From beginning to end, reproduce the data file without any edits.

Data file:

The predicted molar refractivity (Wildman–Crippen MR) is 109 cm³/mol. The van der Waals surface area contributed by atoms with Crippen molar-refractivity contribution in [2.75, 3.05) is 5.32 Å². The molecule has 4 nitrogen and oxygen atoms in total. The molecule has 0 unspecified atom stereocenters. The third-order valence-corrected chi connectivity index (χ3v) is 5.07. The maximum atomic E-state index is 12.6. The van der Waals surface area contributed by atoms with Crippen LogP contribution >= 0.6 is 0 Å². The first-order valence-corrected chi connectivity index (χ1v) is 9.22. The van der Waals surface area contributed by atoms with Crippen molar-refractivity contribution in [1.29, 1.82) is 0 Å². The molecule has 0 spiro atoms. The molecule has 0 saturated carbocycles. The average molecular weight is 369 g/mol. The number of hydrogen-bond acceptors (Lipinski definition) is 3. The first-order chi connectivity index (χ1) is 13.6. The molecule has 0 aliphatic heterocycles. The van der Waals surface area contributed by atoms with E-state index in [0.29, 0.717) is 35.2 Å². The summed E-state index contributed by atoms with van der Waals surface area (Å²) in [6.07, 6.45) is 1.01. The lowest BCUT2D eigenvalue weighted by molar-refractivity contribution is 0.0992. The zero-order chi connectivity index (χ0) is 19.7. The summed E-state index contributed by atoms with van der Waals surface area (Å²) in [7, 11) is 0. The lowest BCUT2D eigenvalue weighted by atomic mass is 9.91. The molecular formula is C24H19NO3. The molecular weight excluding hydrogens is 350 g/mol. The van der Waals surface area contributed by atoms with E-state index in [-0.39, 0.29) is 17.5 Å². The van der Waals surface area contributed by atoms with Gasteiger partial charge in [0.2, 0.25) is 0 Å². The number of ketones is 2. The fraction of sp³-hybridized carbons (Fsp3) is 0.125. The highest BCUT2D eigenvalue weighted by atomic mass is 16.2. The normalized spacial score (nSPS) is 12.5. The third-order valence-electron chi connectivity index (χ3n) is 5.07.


The predicted molar refractivity (Wildman–Crippen MR) is 109 cm³/mol. The van der Waals surface area contributed by atoms with Crippen molar-refractivity contribution in [2.75, 3.05) is 5.32 Å². The molecule has 4 nitrogen and oxygen atoms in total. The molecule has 0 unspecified atom stereocenters. The third-order valence-corrected chi connectivity index (χ3v) is 5.07. The maximum atomic E-state index is 12.6. The van der Waals surface area contributed by atoms with Crippen LogP contribution >= 0.6 is 0 Å². The first-order valence-corrected chi connectivity index (χ1v) is 9.22. The van der Waals surface area contributed by atoms with Crippen molar-refractivity contribution in [1.29, 1.82) is 0 Å². The molecule has 0 spiro atoms. The molecule has 0 saturated carbocycles. The average molecular weight is 369 g/mol. The number of hydrogen-bond acceptors (Lipinski definition) is 3. The first-order chi connectivity index (χ1) is 13.6. The molecule has 0 aliphatic heterocycles. The van der Waals surface area contributed by atoms with E-state index in [0.29, 0.717) is 35.2 Å². The summed E-state index contributed by atoms with van der Waals surface area (Å²) in [6.07, 6.45) is 1.01. The lowest BCUT2D eigenvalue weighted by molar-refractivity contribution is 0.0992. The zero-order chi connectivity index (χ0) is 19.7. The summed E-state index contributed by atoms with van der Waals surface area (Å²) in [7, 11) is 0. The lowest BCUT2D eigenvalue weighted by atomic mass is 9.91. The molecular formula is C24H19NO3. The molecular weight excluding hydrogens is 350 g/mol. The van der Waals surface area contributed by atoms with E-state index in [-0.39, 0.29) is 17.5 Å². The van der Waals surface area contributed by atoms with Gasteiger partial charge in [0.2, 0.25) is 0 Å². The number of ketones is 2. The fraction of sp³-hybridized carbons (Fsp3) is 0.125. The highest BCUT2D eigenvalue weighted by atomic mass is 16.2. The normalized spacial score (nSPS) is 12.5. The third-order valence-electron chi connectivity index (χ3n) is 5.07.